Fast, affordable Internet access for all.
Content tagged with "cox"Displaying 11 - 20 of 27
Cox Ditches Cable for Fiber in Upscale Housing Development
Idaho Town Calls for Fiber Investment; Cable and DSL Not Good Enough
While it is tempting to marginalize the need for such services as just a way for Johnny or Sally to download games or movies faster, increasingly the lack of fiber optic capacity is also limiting health care and advanced education options for residents, as well as impacting the growth of telecommuting and home-based businesses for which Ketchum has noticeably been successful in attracting in the past. Now owners of home-based businesses are increasingly saying they can not operate effectively without fiber to the home, and telecommuters contend their employers will be less likely to let them work from home without fast, reliable fiber broadband.This is all true and we wish we saw a hundred editorial boards recognizing it every week. The question is what the community can do about it given the challenge and potential expense. The answer from the Ketchum Keystone is smart:
Overcoming these obstacles will be very heavy lifting for any city government, but there are also remarkable opportunities and common sense strategies available including the use of the existing and soon to be retired water pipe grid, simple changes in building codes to require fiber-optic implementation, and government loan and incentive programs, all of which make the prospects for a sooner rather than later solution.Every community has a somewhat unique mix of challenges and assets. Communities with the asset of smart leadership will seize upon opportunities like maximizing joint projects between the water system, public works, and such. Communities without smart leadership may want to solve that problem first. Ketchum has identified the problem, and that is a good first step. Until a community recognizes that the big cable and telephone corporations will not solve this problem alone and that communities have an essential role in the process, little progress is likely.
Cox Discourages Internet Use That Competes with Core Cable Product
Another story of frustration as cable companies try to discourage Internet use on their last generation networks.
An article earlier this month in StopTheCap! tells the story of the John Heeley family, long time Cox customers and avid Netflix fans. The Heeley's received a letter from Cox warning them about their "excessive Internet usage." They were more than a little annoyed, considering they fork over $2,400 a year to the cable giant provider so called to express their displeasure:
Heeley’s fiancé Shelley was angry after realizing just how much the couple already spends with Cox.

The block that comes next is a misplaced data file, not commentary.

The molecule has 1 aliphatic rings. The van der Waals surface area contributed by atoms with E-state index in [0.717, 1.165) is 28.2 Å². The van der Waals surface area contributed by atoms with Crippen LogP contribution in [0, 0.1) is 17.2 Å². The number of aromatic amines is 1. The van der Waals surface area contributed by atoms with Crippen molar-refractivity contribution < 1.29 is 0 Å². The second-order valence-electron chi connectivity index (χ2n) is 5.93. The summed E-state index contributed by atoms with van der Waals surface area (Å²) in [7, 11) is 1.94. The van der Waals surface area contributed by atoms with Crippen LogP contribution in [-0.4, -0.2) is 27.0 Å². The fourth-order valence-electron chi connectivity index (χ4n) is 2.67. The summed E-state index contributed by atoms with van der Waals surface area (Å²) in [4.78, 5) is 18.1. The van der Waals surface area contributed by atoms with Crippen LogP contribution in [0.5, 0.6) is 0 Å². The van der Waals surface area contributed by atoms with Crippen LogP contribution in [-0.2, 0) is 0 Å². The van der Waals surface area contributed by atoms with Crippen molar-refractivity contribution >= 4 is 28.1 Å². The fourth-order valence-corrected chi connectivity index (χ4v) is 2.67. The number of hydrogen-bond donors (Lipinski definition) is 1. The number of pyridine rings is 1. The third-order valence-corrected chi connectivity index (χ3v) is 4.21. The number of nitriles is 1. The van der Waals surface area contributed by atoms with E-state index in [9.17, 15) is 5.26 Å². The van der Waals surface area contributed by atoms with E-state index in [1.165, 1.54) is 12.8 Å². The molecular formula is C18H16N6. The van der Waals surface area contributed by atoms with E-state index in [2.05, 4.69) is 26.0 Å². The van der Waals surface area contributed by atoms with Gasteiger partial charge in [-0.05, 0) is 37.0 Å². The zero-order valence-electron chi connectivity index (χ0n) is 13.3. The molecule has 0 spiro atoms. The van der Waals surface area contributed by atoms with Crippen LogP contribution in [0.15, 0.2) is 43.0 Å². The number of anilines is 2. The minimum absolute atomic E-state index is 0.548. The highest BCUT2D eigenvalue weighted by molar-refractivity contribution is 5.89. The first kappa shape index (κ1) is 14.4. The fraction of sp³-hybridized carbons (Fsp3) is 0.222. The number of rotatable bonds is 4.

“I called them on the phone and the first thing they want to do is get you to upgrade and spend even more money with them,” she tells Stop the Cap! “They tried to vaguely threaten our service if we continued to ‘overuse the Internet’ and suggested we cut back or cancel Netflix which they think is the reason we went over the limit.”
Shelley says she was born at night, but not last night.
“How convenient they want you to stop using Netflix, Amazon, or other online video services that their cable TV competes with,” Shelley says. “It is unfair competition.”
Shelley requested a Cox supervisor and threatened the company right back, telling Cox if they sent one more letter like that, the Heeley family would take their business elsewhere.
“He told us quietly we could ignore the letter and any future letters and they will add a note on our account,” Shelley tells us. “He confided they have customers going over the limit all the time and the letter is really about educating customers about usage.”
Ketchum, Idaho: No Tolerance for Cox Push Polls
Cox pushed Ketchum one step too far. The community of 2,700 formed a broadband advisory committee in November, 2012, and included a representative from Cox on the committee. Brennan Rego of the Idaho Mountain Express recently reported on happenings in Ketchum.
When residents in Wood River Valley started receiving push poll telephone calls from Cox to poison any possibility of a community owned network, Mayor Randy Hall and city leaders reacted promptly. They booted Cox off the broadband advisory committee.
Consistent with Cox push polls in other places, questions were leading:
“The questions were so outrageous, I didn’t want to continue with the survey,” [Valley resident Sarah Michael] said. “I got offended. They were inappropriate and misleading.”
Michael said that, in essence, one question asked: Would you support Ketchum’s broadband initiative if you knew the city would cut police, fire and other essential services to pay for it?